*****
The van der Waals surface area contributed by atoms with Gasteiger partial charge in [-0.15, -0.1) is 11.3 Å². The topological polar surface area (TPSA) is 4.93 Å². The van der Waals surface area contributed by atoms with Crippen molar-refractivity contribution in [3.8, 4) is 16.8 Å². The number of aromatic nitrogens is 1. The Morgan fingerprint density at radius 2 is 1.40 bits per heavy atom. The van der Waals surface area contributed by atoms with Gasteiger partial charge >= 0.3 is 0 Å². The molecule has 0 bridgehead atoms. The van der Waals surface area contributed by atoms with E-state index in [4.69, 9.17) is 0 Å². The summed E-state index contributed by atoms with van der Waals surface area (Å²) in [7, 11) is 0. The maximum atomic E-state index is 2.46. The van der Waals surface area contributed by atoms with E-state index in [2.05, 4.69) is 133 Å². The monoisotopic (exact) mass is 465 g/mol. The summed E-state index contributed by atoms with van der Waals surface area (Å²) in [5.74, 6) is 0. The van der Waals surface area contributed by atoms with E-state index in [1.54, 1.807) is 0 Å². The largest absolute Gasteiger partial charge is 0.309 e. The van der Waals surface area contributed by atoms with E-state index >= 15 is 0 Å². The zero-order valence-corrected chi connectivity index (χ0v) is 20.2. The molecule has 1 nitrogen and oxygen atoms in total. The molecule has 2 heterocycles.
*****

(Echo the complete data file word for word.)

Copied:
The van der Waals surface area contributed by atoms with Gasteiger partial charge in [-0.15, -0.1) is 11.3 Å². The topological polar surface area (TPSA) is 4.93 Å². The van der Waals surface area contributed by atoms with Crippen molar-refractivity contribution in [3.8, 4) is 16.8 Å². The number of aromatic nitrogens is 1. The Morgan fingerprint density at radius 2 is 1.40 bits per heavy atom. The van der Waals surface area contributed by atoms with Gasteiger partial charge >= 0.3 is 0 Å². The molecule has 0 bridgehead atoms. The van der Waals surface area contributed by atoms with E-state index in [4.69, 9.17) is 0 Å². The summed E-state index contributed by atoms with van der Waals surface area (Å²) in [7, 11) is 0. The maximum atomic E-state index is 2.46. The van der Waals surface area contributed by atoms with E-state index in [2.05, 4.69) is 133 Å². The monoisotopic (exact) mass is 465 g/mol. The summed E-state index contributed by atoms with van der Waals surface area (Å²) in [5.74, 6) is 0. The van der Waals surface area contributed by atoms with E-state index in [1.54, 1.807) is 0 Å². The largest absolute Gasteiger partial charge is 0.309 e. The van der Waals surface area contributed by atoms with E-state index >= 15 is 0 Å². The zero-order valence-corrected chi connectivity index (χ0v) is 20.2. The molecule has 1 nitrogen and oxygen atoms in total. The molecule has 2 heterocycles.